This ironic relation between the material and the immaterial is one of the recurring issues in her work. And it’s a relevant issue for us as Internet Researchers, because we often tend to fall in a fetishism of technology, as if new technologies were the single factors that explain the changes in our contemporary lives.
In her lecture today, Professor Sassen will be addressing some of the conclusions of a project aimed to develop a social science of information technology. As she writes on her recent book Digital Formations, sociology needs to think about technologies as embedded developments in the cultural and societal context within they exist and operate. The main objects of study of this sociology of the Information technology are the digital formations, defined as the information and communication structures that arise out of the intersection of technology and society. Examples of these formations are, as she writes on this recent book, the global capital market and the electronic activist networks. The interesting point here is that, depending on the institutional environment in which they grow, the technologies that sustain these digital formations can produce different outcomes: centralization in the case of the global market, and decentralization in the case of the activist networks.
The double face of technologies, their globality and their locality, the contradiction between their decentrazing potential and their (sometimes) centralized outcomes, is another reflection that permeates the academic work of Saskia Sassen.
But professor Sassen is not only interesting as a scholar, but also as a person. Her personality is relevant to explain her research, I think, at least for two reasons. The first is related to those master categories she wants to explain. She has defined herself as a researcher and a political activist, and it seems that some of her research endeavors are driven by the issues that matter to her as a citizen. In her forthcoming book Territory, Authority and Rights: From Medieval to Global Assemblages, Sassen addresses the power shifts within the liberal state, in particular those that happened here in the US since the 1970s. The Executive branch has gained increasing power and now dominates the legislative and the judiciary divisions. The Government increases the secrecy of its actions, just in a moment in which citizens are losing their privacy. These concerns as a citizen have guided in part the writing of her new book.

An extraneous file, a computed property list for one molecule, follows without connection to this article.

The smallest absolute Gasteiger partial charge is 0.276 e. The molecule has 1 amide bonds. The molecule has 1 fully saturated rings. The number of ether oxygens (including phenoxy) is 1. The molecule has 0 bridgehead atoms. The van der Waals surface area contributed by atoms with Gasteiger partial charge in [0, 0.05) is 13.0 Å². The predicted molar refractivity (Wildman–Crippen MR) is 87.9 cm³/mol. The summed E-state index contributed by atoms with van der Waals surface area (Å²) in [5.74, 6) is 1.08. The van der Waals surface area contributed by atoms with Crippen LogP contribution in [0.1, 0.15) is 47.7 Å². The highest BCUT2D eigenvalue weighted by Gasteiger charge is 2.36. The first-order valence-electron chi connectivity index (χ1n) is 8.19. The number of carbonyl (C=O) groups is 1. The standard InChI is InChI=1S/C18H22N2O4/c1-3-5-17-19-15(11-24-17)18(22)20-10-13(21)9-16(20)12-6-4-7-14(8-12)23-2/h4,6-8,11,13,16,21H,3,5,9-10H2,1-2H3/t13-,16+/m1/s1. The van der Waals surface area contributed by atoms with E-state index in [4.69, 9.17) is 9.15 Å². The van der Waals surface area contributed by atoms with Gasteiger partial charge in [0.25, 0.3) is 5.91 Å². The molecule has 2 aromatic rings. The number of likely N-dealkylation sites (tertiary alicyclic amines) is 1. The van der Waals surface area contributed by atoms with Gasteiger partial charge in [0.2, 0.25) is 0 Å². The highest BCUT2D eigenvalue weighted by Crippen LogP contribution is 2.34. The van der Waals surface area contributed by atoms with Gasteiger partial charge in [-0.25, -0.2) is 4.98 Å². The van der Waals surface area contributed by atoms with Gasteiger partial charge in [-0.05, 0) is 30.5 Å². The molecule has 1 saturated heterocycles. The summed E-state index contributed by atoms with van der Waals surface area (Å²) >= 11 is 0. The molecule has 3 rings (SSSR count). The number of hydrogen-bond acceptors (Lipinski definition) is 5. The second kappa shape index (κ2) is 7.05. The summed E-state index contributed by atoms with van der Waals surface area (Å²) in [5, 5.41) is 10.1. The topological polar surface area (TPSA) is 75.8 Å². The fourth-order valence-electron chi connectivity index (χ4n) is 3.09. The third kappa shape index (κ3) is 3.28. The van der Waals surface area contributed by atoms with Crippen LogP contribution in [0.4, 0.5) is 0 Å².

The second reason why her personality is important to explain her research may be found in her biography. If you look at some of her biographical details, you end up with the feeling that she was predestined to be one of the most authorized voices in globalization. Because Saskia Sassen has been, and she is, a global citizen. She was born in The Hague, in The Netherlands, but soon she went with her parents to Buenos Aires, in Argentina, where she was raised in five languages. She spent part of her youth in Italy and France. Even when she came to the US to continue her fruitful career as a scholar, she has been in constant movement. From the University of Notre Dame, in Indiana, where she obtained her Ph.D., to Harvard University, where she was a post-doctoral fellow; from Columbia University, where she was a professor of Urban Planning, to the University of Chicago, where she teaches and does research now. She herself is the best example of that mobility of human capital that she has studied so much and well.
If you don’t mind, I would like to end this presentation with a personal anecdote. In May this year I was sitting on the train reading the newspaper. A story about the coming elections in the UK reported on a survey that asked Britons a question that called my attention. The question was something like: “If you had to sit on a train for an hour long trip, which of the candidates would you like to find on your side?”. I found the question very original, and I formulated it to myself, but with professors instead of politicians: “If I had to sit on a train for a long trip, which professor would I like to find on my side?”. Of course, I confess that I came up with some professors I wouldn’t like to find there. But, of course, I also came up with a wish list, and professor Saskia Sassen was part of my dream team of contemporary sociologists. So I guess that dreams come true in a very strange way. I’m going to listen to Saskia Sassen, but in train full with three hundred passengers! Well, this might be even better than in my dream because, as they say in my village:
“Shared pleasure, double pleasure”.
So please, join me in welcoming professor Saskia Sassen to our conference.